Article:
Strain and SOI Lead to Faster, Cooler Transistors

Applied Materials responds to evolving requirements.

Prior to 65nm device manufacturing, performance improvements from one generation to the next have been gained primarily through continuous reduction of transistor dimensions. However, for the 65nm generation and below, following this approach without change leads to unacceptably high leakage and power consumption. To help navigate this formidable challenge and continue enhancing device performance, IC manufacturers are adopting new methodologies, processes, and materials. Key among the advanced technologies that contribute to faster transistor speeds with reduced leakage are strained silicon and silicon-on-insulator (SOI).

Strained silicon engineering promotes the fabrication of faster transistors without the need to physically reduce device dimensions, thereby avoiding the excessive leakage currents traditionally seen with ultra-small features. This technology is already in production in a variety of forms and has proven very beneficial to 65nm node development. Approaching the challenge from another direction, the embedded insulating layer in a SOI substrate reduces junction capacitance and increases carrier mobility, allowing devices to run faster and use less power. SOI has, for example, resulted in transistor performance increases of 25-35% and average power consumption reductions of 40-50% over its more commonly used bulk silicon substrate counterpart.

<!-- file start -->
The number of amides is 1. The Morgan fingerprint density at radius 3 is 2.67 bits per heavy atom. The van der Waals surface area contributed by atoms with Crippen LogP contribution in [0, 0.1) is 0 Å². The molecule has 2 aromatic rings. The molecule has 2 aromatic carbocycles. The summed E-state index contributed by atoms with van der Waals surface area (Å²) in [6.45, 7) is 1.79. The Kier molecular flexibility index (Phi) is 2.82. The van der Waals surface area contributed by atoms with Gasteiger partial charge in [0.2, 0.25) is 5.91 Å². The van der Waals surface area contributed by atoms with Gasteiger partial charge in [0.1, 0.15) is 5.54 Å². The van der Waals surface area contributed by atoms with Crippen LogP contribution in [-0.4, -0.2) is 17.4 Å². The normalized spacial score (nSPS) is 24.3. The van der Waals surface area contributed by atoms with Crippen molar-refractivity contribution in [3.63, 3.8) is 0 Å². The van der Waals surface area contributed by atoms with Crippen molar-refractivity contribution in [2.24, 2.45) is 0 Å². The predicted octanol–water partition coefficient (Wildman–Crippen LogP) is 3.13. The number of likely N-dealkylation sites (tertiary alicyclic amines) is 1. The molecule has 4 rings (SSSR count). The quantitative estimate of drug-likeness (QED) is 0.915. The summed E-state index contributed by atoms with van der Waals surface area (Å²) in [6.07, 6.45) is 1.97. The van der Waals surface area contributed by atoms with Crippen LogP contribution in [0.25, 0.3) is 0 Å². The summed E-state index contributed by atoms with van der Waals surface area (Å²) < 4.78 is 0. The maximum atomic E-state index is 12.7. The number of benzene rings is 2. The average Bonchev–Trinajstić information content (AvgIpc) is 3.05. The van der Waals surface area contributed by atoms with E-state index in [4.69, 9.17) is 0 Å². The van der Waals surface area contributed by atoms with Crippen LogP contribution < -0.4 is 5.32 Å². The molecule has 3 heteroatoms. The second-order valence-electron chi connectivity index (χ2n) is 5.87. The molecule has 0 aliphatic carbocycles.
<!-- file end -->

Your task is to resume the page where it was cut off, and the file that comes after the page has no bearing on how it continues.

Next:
From a capital equipment supplier’s standpoint, the perspective is slightly different. Not only must the system precisely control the processes used to fabricate these strained silicon structures and SOI substrates, but it must do it reliably and repeatedly at an acceptable cost per wafer. With newly designed vacuum batch wafer load locks engineered to minimize ambient exposure for interface layer management, and with up to four chambers on one mainframe for high throughput, Applied Materials’ market share leading epitaxial CVD systems are uniquely designed to meet these requirements.

The continual pursuit of better device performance has led to a multitude of improvements and innovations over the years. Faster, cooler transistors fabricated with the use of strained silicon and SOI are just two of the advanced technologies allowing the industry to keep on pace with Moore’s law. •

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